Also read: Chennai’s fishing industry is buzzing again as lockdown-hit lean season comes to an end


Brick kiln workers in Telangana want to return to Odisha 

At a brick kiln near Kongara Kalan in the Rangareddy district, Neeran Jaal told ThePrint’s Aneesha Bedi and Suraj Singh Bisht that he has been trying to go back home to Odisha for weeks now, but neither is he getting paid nor has his “seth ji” (the owner of the kiln) arranged any transportation for him.

He added that the recent rains ruined the bricks that were ready, and he won’t be paid for them. Neither he, nor the other families from Odisha, who came here to work at the kilns have received the rations promised by the government, and Jaal vowed that once he finds a way to leave, he will never return to a place that treated him so shabbily.

It is a refrain ThePrint’s journalist heard at every kiln. Workers from Odisha form up to 90 per cent of the labour force at these kilns. According to many kiln owners, if the workers quit, it could really hurt the industry. They also insisted that they had done what they could for their labourers given that their own hands were tied due to lack of subsidies and materials coming in. Read more here.

In Hyderabad, ThePrint met the director of the Centre for Cellular and Molecular Biology, Rakesh Mishra, who explained that the institute’s new test could significantly increase India’s testing capacity. Acknowledging the concerns about India’s testing strategy, he said the new test, if all goes well, could increase daily capacity by up to 50,000 times.

Mishra also explained the central government’s efforts to develop a Covid-19 vaccine as well as an alternative to plasma therapy. He was also glad about one fallout of the pandemic, which is India realising the importance of investing in scientific research. Read more here.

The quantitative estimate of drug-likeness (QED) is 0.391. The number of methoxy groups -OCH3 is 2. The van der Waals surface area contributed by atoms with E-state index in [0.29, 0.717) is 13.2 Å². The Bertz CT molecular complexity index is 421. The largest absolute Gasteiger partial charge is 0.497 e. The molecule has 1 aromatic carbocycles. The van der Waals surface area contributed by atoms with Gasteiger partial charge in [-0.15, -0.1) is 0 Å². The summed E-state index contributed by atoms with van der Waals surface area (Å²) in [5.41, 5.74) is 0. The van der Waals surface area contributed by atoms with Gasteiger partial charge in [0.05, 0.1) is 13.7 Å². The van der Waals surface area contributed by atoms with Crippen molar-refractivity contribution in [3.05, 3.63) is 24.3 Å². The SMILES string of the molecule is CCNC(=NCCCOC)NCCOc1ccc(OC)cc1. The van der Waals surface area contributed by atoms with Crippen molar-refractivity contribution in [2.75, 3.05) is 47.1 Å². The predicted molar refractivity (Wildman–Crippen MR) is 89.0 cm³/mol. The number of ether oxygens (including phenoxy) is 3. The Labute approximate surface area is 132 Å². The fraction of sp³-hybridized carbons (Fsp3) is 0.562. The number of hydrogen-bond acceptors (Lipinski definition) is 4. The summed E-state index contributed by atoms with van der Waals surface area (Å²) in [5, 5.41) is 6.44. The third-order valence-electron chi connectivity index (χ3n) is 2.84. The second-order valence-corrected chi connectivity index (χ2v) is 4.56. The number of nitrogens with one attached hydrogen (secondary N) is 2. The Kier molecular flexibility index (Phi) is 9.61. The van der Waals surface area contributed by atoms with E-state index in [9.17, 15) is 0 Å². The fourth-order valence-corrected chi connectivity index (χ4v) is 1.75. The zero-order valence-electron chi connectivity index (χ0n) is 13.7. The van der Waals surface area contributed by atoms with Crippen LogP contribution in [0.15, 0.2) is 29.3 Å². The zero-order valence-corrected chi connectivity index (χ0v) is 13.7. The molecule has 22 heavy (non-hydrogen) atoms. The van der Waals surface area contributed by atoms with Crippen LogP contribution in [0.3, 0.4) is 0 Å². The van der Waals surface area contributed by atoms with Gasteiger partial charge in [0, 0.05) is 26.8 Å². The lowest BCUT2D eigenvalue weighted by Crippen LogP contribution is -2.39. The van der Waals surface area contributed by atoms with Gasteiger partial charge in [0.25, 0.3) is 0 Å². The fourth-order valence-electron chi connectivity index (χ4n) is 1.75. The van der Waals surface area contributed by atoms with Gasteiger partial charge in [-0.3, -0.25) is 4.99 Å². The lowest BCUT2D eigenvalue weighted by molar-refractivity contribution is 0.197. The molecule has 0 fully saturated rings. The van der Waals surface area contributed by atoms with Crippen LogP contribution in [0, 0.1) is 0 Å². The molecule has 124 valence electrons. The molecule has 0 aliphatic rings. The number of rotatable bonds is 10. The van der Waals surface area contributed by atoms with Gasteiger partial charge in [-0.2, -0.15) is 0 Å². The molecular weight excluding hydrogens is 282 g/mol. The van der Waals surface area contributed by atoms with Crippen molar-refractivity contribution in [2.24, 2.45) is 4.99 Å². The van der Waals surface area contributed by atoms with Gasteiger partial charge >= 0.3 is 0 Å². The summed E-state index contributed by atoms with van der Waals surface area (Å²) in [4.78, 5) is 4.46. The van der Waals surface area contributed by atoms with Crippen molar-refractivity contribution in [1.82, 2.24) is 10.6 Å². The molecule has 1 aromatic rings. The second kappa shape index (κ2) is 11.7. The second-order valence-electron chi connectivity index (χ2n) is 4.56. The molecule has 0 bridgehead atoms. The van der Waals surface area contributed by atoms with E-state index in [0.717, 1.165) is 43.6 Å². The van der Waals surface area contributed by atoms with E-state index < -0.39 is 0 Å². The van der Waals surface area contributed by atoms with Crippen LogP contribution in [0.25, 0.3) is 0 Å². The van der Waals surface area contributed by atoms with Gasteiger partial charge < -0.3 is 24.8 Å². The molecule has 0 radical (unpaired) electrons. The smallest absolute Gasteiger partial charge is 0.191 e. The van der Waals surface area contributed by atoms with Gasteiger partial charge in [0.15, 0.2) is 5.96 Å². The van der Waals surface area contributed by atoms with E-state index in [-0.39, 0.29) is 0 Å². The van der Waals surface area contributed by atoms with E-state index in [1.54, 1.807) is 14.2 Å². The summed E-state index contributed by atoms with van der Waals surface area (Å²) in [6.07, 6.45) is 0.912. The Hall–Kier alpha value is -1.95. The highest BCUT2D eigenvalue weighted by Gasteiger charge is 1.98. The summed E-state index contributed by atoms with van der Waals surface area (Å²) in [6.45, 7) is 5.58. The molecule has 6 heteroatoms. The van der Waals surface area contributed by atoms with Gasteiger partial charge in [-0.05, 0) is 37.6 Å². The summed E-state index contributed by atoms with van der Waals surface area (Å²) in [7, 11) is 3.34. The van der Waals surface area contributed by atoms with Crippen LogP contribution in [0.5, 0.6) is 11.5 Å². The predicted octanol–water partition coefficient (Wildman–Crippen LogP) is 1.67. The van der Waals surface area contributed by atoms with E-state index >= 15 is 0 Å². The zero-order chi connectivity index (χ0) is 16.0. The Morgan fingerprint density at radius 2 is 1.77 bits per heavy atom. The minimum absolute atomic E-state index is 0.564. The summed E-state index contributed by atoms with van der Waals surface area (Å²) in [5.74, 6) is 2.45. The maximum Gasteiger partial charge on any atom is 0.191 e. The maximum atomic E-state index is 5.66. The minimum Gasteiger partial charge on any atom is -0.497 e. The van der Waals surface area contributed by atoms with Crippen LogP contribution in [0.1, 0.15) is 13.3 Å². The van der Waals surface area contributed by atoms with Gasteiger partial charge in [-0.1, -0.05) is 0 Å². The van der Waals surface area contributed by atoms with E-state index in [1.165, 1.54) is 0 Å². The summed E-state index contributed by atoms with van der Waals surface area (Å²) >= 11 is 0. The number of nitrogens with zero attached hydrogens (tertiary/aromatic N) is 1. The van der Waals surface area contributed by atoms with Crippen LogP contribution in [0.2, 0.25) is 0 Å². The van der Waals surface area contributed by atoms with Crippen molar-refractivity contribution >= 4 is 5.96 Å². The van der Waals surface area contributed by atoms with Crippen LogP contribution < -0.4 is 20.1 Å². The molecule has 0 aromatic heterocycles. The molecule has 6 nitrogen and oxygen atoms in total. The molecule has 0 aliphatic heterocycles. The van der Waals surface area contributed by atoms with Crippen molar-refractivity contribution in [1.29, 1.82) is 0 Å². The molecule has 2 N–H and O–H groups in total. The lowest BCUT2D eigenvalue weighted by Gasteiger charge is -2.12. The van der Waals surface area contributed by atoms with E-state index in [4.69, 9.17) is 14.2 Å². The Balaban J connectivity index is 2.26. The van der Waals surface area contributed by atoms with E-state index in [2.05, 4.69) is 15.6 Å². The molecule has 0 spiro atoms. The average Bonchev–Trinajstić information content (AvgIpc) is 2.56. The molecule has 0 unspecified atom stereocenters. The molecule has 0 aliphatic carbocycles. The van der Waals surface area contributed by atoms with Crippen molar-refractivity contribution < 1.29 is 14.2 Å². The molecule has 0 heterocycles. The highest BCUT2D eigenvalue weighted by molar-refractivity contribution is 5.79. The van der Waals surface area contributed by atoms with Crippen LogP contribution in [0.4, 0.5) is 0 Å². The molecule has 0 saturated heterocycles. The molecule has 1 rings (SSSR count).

About 16 km from Hyderabad, in Balapur, lies the Faqeer Mullah Kabristan. The graveyard covers an area of 50 acres, and 10 acres have now been reserved for those who died of coronavirus. The move came from AIMIM president and Hyderabad MP Asaduddin Owaisi, after he found that the staff at many burial grounds were refusing to bury Covid-19 patients because of the stigma.

Ahmed Saji, who supervises the graveyard, told ThePrint that while mostly Muslims were buried there, the section is open to victims of all faiths. Last Tuesday, the staff buried their youngest coronavirus victim, a three-month-old.

“Even we were really upset when we saw such a small body being buried and sadly not a single family member was around as the parents had been quarantined, and no other relatives wanted to come because there is a stigma attached to the disease,” said Habib Asif, who works at the cemetery. “Even the ambulance driver and staff were heartbroken. We read the namaz together, that’s the least we could do,” he added. Read more here.


Also read: This Hyderabad cemetery buries coronavirus victims no one else will